Post by Jen Berlinghof
For me, most days on the job consist of time in my “office” outdoors—a woodland, prairie or wetland in the Lake County Forest Preserves—with my “clients”—students, teachers, and families interested in learning more about local nature. On those rare days spent plunking away at a computer indoors, the photo above is my view. Recently, this view is bustling with activity, as hordes of ruby-throated hummingbirds buzz around the feeders, bulking up for a long flight south.
Mid-August through early September is peak migration for these charismatic and acrobatic birds—the only species of hummingbirds that nests in eastern North America. The number of hummingbirds headed south this time of year is often doubled from their northward spring migration, providing even more viewing opportunities in Lake County. Why are there so many more headed south in the fall? Because, this group of travelers includes the immature hummingbirds that hatched over the summer, as well as surviving adults.
What you may not see during fall migration is the shimmering, jewel-toned throat that is emblematic of adult male ruby-throated hummingbirds. Males only stay in the area for a few weeks, just long enough for courtship and mating. Then each male is off on its own, beginning migration earlier than females and young. Immature males look a lot like mom at this stage, although some are beginning to sport a tiny 5 o’clock shadow of darker throat feathers.
Scientists believe the urge to migrate for these birds is triggered by the shortening length of sunlight. When they sense the strong drive to migrate, they also get an urge to binge eat, needing almost doubled bodyweight to make it to their wintering grounds in Mexico and Panama. Some of the mighty even cross the entire Gulf of Mexico in a 500-mile non-stop flight, which is far for a bird that only weighs as much as a dime or two.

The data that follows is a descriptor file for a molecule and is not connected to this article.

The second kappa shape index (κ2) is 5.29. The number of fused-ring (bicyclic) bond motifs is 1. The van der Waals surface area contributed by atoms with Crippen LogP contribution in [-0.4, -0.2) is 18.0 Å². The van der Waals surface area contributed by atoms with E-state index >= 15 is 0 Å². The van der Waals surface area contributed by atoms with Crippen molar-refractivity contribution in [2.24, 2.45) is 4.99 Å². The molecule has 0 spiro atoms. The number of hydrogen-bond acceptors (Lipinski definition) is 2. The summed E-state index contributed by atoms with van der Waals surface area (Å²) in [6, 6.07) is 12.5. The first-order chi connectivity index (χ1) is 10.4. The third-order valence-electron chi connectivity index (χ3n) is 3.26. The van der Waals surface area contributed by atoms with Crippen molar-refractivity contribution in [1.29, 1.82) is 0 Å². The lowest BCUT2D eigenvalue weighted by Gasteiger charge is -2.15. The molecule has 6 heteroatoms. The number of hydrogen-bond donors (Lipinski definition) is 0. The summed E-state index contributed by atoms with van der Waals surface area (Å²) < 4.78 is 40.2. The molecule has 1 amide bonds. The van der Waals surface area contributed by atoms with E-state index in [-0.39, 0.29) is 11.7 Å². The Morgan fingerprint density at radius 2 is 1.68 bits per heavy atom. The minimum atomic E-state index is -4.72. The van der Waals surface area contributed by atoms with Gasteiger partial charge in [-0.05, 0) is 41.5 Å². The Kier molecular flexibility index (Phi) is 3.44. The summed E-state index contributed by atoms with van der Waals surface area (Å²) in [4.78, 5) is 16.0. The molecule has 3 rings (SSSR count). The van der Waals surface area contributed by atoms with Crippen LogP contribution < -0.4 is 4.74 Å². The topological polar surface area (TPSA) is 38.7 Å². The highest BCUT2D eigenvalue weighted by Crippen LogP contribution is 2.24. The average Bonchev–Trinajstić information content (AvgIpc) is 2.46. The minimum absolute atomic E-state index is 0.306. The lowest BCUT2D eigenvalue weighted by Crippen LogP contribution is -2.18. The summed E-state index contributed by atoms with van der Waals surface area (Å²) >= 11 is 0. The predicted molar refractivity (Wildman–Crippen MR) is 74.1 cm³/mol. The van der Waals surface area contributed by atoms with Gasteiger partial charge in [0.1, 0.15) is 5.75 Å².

In preparation for this long flight, ruby-throated hummingbirds flit around to feast on tiny spiders, insects, and nectar. They primarily sip nectar from red and orange flowers, but certainly won’t turn their beaks up at feeders. Bird banding research shows that individual birds return to the spot where they hatched, even visiting the same feeders year after year. While it may seem that the hummingbirds are swarming your feeders in large groups, they actually lead solitary lives and do not migrate in flocks.
If you want to see these charming dynamos in action at the Lake County Forest Preserves, join us for a Walk on the Wildflower Side program where you may spy them visiting a flower, or visit the Ryerson Welcome Center and watch them at the feeders. You can help track hummingbird migration next spring by interacting with this migration map.
And, this? ⇩⇩⇩ Just for fun!